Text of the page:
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Tuesday, September 14, 2010

Troy-Bilt Electric Cultivator Review

Late May Troy Bilt asked me to test a piece of their equipment in my garden and I selected the electric cultivator.

Bottom Line:

Assembly: Any girl can assemble this thing in 15 minutes. No men needed! 

Ease of handling: Super easy in dirt with weeds, harder in sod covered dirt. Need a power cord but that did not cause me problems.

Power: Powerful enough to turn the dirt in established beds and even handle some sod.

Storage: Easy to store because it's narrow and not that heavy. I could probably be hung on a wall in the garage.  

One of my favorite things about Troy-Bilt lawn equipment in general is that it's super easy to assemble.  The cultivator was delivered in one box and it only took me about 15 minutes to put together.

The only experience I have with tillers is one time when I rented one of those gigantic ones (which Troy-Bilt also sells) because I had a about a 24 x 24 foot area that was covered with grass to till.  It was too much for me to handle so I ended up paying somebody to come over and till up the garden using that rental.  This Troy-Bilt electric cultivator is the perfect size for me.  It is lightweight and easy to manipulate.  Like most pieces of electric lawn equipment, starting it is super easy.  Just press a button and raise the starter bar.

The cultivator has 3 blades, two on one side and one on the other and they are close enough together to keep the unit rather compact. Personally, I think calling this thing a "cultivator" isn't really doing it service.  It's pretty powerful!  I tilled up part of a flower bed that was compacted and had quite a few weeds in it and it worked beautifully.  It seemed so powerful that I decided to try tilling right through the grass around that same flowerbed that I had decided to expand and although the cultivator did bounce around a little on the top of the grass, it did till up the entire area.  Eventually the grass got tangled in the blades but the bottom line is that it worked on the same scale of job you might think you need a huge tiller for.  So, if you're wanting to purchase a tiller but you're afraid of the size and strength you need to run it, consider this cultivator.  Trying to till up a huge grassy area with this thing probably wouldn't be too rewarding, but if you just need to expand a bed or turn the soil in your garden, this is perfect.  It's small and easy to store and powerful.

If I had to find something I didn't like about this cultivator, it would be that I wish it was a little easier to transport.  It's got rollers but in order to move it, you have to press the handle down really low so that the blades lift off the ground and by the time you are all bent over like that, it's sort of hard to walk.  It would be nice if it had a lift on the wheel/blade mechanism that you could activate that would lower the wheels down from their regular position when you are ready to transport it.  I would also love to see a rechargeable battery version of this thing.  I can get wherever I need to using an extension cord but I imagine those with larger yards would find it frustrating trying to string together extension cords.

On a recent episode of Fabulous Beekman Boys I saw Josh using a cultivator about this size to turn the soil in his raised beds before planting.  Now, I know that a lot of folks are against disturbing the soil in this manner, but if you're not, this looks perfect.  It's certainly light enough to lift up into the raised bed and you could turn the soil in a 4 x 8 foot bed in about 2 minutes with this thing.  This year was my second season with my new raised beds and I used a garden claw to loosen the soil and to mix in compost.  Next year I will likely use the Troy-Bilt Electric Cultivator.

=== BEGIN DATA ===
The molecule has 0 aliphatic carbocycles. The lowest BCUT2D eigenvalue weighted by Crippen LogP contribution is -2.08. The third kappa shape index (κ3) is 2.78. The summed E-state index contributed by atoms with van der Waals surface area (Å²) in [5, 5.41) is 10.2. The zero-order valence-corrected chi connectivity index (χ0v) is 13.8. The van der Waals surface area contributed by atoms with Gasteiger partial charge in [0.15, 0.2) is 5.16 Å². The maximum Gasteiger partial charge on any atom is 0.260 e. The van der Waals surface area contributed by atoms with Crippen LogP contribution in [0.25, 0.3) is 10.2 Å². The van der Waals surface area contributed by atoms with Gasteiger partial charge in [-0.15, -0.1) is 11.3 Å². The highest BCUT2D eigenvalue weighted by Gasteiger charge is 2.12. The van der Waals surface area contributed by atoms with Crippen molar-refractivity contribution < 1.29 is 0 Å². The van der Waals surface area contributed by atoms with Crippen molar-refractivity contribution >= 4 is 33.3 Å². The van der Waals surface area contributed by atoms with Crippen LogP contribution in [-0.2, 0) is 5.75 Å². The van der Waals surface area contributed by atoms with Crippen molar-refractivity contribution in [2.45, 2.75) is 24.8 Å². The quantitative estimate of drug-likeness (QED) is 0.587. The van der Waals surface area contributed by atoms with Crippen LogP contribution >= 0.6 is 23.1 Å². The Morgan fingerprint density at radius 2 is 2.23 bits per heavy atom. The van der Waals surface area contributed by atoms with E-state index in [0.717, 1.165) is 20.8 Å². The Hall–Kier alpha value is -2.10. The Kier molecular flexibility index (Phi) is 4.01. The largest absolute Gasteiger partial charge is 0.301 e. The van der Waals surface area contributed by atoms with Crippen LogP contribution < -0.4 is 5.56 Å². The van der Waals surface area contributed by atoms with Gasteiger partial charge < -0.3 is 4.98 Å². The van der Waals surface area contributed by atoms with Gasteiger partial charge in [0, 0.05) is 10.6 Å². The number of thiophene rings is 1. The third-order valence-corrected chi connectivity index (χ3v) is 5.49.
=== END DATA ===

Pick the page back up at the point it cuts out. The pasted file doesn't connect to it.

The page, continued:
I would definitely recommend this product and I'm happy to have it in my gardening tool arsenal.


  1. I was just thinking how much I could use a tiller the other day! This one seems nice. Pout. I mean, yay!

  2. Monica - If I still had mine, I'd send it your way. Great little tiller. Thanks for your review Gina! I second everything you said.

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  4. Way late to this post but here goes on tillers. A garage sale find, 8hp Horse tiller, low hours though 18 years old, with the engine guard bars, $2400 new, garage sale price was $100. Paint was hardly worn on the original tines.

    Same place same day, I bought a 4.5 hp Tuffy model for $50.

    I garden about 1500 square ft of raised beds, originally double dug and I mostly use a garden fork for turning in soil amendments and compost.

    I would never have purchased these at retail. I couldn't pass them up at the prices asked. Both machines, after checking fluids, belts, engines, both started immediately, first pull, and operate flawlessly. I did use the horse to open a new 250 square foot bed. Use the tillers as little as possible. If you are not careful and diligent with their use, they will pulverize your soil way too much in my opinion.

    The best uses for tillers such as these is to slowly turn in grown, green manures like buckwheat or rye grass or to begin new beds. These would also be good for working large quantities of organinc matter into clay or sandy soil in creating new beds. It is simply way too easy to destroy good soil by pulverization. You can wreck nice soil structure without extreme caution.

    I love the site. I am in rural WI, but am very excited to see the immense growth in suburban area gardening. Best wishes.